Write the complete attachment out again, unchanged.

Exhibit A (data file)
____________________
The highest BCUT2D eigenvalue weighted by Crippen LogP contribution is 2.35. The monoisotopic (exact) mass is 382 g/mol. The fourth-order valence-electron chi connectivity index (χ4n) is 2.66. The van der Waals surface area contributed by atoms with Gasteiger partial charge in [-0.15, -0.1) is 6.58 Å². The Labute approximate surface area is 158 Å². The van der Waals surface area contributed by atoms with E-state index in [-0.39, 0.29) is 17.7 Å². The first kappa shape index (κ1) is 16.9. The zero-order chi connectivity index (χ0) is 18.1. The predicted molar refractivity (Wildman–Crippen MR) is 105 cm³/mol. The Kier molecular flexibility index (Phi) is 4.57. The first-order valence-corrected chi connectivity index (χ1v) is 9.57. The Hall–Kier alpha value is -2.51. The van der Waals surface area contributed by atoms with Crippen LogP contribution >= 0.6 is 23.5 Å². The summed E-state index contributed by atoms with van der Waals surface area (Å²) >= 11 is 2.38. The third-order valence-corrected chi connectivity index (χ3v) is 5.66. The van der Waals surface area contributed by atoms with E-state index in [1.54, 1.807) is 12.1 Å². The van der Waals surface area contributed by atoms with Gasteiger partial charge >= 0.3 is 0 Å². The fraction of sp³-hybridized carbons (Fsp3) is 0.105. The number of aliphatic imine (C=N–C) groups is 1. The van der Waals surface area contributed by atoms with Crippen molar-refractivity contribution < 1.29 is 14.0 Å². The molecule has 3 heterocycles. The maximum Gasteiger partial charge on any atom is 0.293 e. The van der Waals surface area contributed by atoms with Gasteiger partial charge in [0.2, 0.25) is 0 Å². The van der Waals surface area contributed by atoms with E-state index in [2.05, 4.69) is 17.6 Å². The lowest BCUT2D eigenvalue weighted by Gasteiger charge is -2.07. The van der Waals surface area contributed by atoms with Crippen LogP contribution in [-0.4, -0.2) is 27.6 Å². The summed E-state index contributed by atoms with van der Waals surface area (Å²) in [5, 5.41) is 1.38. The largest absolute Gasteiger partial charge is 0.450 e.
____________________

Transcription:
The highest BCUT2D eigenvalue weighted by Crippen LogP contribution is 2.35. The monoisotopic (exact) mass is 382 g/mol. The fourth-order valence-electron chi connectivity index (χ4n) is 2.66. The van der Waals surface area contributed by atoms with Gasteiger partial charge in [-0.15, -0.1) is 6.58 Å². The Labute approximate surface area is 158 Å². The van der Waals surface area contributed by atoms with E-state index in [-0.39, 0.29) is 17.7 Å². The first kappa shape index (κ1) is 16.9. The zero-order chi connectivity index (χ0) is 18.1. The predicted molar refractivity (Wildman–Crippen MR) is 105 cm³/mol. The Kier molecular flexibility index (Phi) is 4.57. The first-order valence-corrected chi connectivity index (χ1v) is 9.57. The Hall–Kier alpha value is -2.51. The van der Waals surface area contributed by atoms with Crippen LogP contribution >= 0.6 is 23.5 Å². The summed E-state index contributed by atoms with van der Waals surface area (Å²) >= 11 is 2.38. The third-order valence-corrected chi connectivity index (χ3v) is 5.66. The van der Waals surface area contributed by atoms with E-state index in [1.54, 1.807) is 12.1 Å². The van der Waals surface area contributed by atoms with Gasteiger partial charge >= 0.3 is 0 Å². The fraction of sp³-hybridized carbons (Fsp3) is 0.105. The number of aliphatic imine (C=N–C) groups is 1. The van der Waals surface area contributed by atoms with Crippen molar-refractivity contribution < 1.29 is 14.0 Å². The molecule has 3 heterocycles. The maximum Gasteiger partial charge on any atom is 0.293 e. The van der Waals surface area contributed by atoms with Gasteiger partial charge in [0.2, 0.25) is 0 Å². The van der Waals surface area contributed by atoms with E-state index in [2.05, 4.69) is 17.6 Å². The lowest BCUT2D eigenvalue weighted by Gasteiger charge is -2.07. The van der Waals surface area contributed by atoms with Crippen LogP contribution in [-0.4, -0.2) is 27.6 Å². The summed E-state index contributed by atoms with van der Waals surface area (Å²) in [5, 5.41) is 1.38. The largest absolute Gasteiger partial charge is 0.450 e.